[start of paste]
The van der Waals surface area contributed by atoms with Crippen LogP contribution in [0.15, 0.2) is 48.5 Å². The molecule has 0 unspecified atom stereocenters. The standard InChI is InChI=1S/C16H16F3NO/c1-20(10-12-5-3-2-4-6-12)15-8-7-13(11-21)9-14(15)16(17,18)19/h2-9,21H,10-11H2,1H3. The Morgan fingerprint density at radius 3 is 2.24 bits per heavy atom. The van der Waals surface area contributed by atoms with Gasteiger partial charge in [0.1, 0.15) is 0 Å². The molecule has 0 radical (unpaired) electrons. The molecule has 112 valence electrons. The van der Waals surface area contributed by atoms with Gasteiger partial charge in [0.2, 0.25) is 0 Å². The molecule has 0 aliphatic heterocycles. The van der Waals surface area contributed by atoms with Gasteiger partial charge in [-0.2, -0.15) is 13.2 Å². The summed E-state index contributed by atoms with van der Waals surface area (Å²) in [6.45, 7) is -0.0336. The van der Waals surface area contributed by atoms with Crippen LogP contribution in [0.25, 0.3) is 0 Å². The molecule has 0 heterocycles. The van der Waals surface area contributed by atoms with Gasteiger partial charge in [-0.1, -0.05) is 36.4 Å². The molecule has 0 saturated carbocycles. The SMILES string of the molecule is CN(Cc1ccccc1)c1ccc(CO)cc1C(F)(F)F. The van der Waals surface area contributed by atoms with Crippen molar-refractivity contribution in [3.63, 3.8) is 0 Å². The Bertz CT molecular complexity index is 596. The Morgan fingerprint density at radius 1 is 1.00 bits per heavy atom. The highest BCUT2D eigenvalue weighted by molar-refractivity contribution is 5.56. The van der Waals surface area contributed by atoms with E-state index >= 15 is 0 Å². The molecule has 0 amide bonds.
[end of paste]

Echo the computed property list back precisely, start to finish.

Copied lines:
The van der Waals surface area contributed by atoms with Crippen LogP contribution in [0.15, 0.2) is 48.5 Å². The molecule has 0 unspecified atom stereocenters. The standard InChI is InChI=1S/C16H16F3NO/c1-20(10-12-5-3-2-4-6-12)15-8-7-13(11-21)9-14(15)16(17,18)19/h2-9,21H,10-11H2,1H3. The Morgan fingerprint density at radius 3 is 2.24 bits per heavy atom. The van der Waals surface area contributed by atoms with Gasteiger partial charge in [0.1, 0.15) is 0 Å². The molecule has 0 radical (unpaired) electrons. The molecule has 112 valence electrons. The van der Waals surface area contributed by atoms with Gasteiger partial charge in [0.2, 0.25) is 0 Å². The molecule has 0 aliphatic heterocycles. The van der Waals surface area contributed by atoms with Gasteiger partial charge in [-0.2, -0.15) is 13.2 Å². The summed E-state index contributed by atoms with van der Waals surface area (Å²) in [6.45, 7) is -0.0336. The van der Waals surface area contributed by atoms with Crippen LogP contribution in [0.25, 0.3) is 0 Å². The molecule has 0 heterocycles. The van der Waals surface area contributed by atoms with Gasteiger partial charge in [-0.1, -0.05) is 36.4 Å². The molecule has 0 saturated carbocycles. The SMILES string of the molecule is CN(Cc1ccccc1)c1ccc(CO)cc1C(F)(F)F. The van der Waals surface area contributed by atoms with Crippen molar-refractivity contribution in [3.63, 3.8) is 0 Å². The Bertz CT molecular complexity index is 596. The Morgan fingerprint density at radius 1 is 1.00 bits per heavy atom. The highest BCUT2D eigenvalue weighted by molar-refractivity contribution is 5.56. The van der Waals surface area contributed by atoms with E-state index >= 15 is 0 Å². The molecule has 0 amide bonds.